Show me your scars!
I know society is much different from when I was a kid. The consensus of modern parents is that things are much better; no doubt, many things are. Still, I think we’ve lost some good stuff. One thing we’ve lost is how proud boys were of their scars.
It’s true. When I was a kid, I was eager to show my buddies any new scar I acquired; we all were that way. It was a symbol of being tough, being about to handle pain. After all, men seldom showed any emotional response to physical pain. The truth be told, scabs from minor cuts would always be pulled off in the hope of gaining a new scar so we could show it off. Like I said, life was different back then.
Jesus Shows His Scars
Of course, this memory reminds of Jesus after His resurrection. What does Jesus do? He goes to His disciples, and He shows them His scars!
On the evening of that day, the first day of the week, the doors being locked where the disciples were for fear of the Jews, Jesus came and stood among them and said to them, “Peace be with you.” When he had said this, he showed them his hands and his side. Then the disciples were glad when they saw the Lord.John 20:19-20 (ESV)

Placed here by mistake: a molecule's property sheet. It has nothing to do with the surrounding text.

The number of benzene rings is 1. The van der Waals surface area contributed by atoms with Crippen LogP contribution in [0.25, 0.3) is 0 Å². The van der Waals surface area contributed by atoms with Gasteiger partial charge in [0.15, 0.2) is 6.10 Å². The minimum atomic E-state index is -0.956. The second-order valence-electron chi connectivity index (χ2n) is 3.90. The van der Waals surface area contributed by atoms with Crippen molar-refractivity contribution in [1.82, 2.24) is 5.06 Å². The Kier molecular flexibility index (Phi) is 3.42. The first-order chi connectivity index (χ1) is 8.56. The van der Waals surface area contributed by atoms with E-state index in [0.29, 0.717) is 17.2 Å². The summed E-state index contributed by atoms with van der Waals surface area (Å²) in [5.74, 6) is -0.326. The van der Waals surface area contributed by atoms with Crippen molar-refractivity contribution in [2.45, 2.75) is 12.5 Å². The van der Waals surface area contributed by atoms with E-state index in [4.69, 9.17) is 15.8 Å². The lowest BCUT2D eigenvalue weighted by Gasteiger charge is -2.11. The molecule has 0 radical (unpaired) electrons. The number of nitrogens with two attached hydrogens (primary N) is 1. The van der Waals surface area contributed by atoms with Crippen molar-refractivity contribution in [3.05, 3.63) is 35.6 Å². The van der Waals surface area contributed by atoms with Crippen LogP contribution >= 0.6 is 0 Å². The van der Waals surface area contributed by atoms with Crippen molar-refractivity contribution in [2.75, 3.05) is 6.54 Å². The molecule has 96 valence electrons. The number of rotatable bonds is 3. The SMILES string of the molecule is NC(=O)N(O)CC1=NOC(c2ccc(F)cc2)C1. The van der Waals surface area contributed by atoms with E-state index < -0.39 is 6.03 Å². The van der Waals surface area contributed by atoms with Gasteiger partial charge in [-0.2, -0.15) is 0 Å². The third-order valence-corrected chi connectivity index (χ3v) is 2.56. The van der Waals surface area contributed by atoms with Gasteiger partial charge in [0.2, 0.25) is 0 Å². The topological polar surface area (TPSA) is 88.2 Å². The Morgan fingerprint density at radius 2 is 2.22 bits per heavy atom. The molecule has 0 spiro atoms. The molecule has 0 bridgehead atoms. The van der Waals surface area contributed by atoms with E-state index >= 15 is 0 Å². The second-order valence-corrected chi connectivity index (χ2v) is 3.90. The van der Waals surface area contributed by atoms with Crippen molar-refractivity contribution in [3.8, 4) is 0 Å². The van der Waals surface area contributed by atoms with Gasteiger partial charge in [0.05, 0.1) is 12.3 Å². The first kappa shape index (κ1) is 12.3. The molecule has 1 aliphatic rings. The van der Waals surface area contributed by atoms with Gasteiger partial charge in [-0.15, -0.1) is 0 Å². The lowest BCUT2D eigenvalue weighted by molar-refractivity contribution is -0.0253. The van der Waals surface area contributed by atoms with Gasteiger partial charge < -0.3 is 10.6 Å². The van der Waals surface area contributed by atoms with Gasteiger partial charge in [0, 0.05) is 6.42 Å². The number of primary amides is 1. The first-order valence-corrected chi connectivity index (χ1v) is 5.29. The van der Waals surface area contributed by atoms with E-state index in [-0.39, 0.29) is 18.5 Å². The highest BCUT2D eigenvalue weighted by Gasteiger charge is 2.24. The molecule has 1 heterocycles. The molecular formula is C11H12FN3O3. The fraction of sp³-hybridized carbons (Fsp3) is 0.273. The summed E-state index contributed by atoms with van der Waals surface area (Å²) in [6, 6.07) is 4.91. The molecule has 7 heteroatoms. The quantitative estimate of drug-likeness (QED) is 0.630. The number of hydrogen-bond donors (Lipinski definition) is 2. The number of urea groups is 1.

Christ Jesus was eager to share His victory with His closest earthly friends. How marvelous our Savior is! How closely He relates to us when we suffer anything for His name.
Now, let’s read verses 21-22:
Jesus said to them again, “Peace be with you. As the Father has sent me, even so I am sending you.” And when he had said this, he breathed on them and said to them, “Receive the Holy Spirit.John 20:21-22 (ESV)
This event is when Christ’s disciples were “saved.” They believed, and Jesus breathed on them, and they received the Holy Spirit. However, they had not yet been baptized in the Holy Spirit. In Acts, chapter two, this same group of Christians, by Christ’s command, was gathered together in one place, and there they received the baptism in the Holy Spirit and spoke in tongues.
Each time I read John 20:20, I grin just a little because even Jesus likes to show His scars.
Photo credit: Kent Wang on Visual hunt / CC BY-SA
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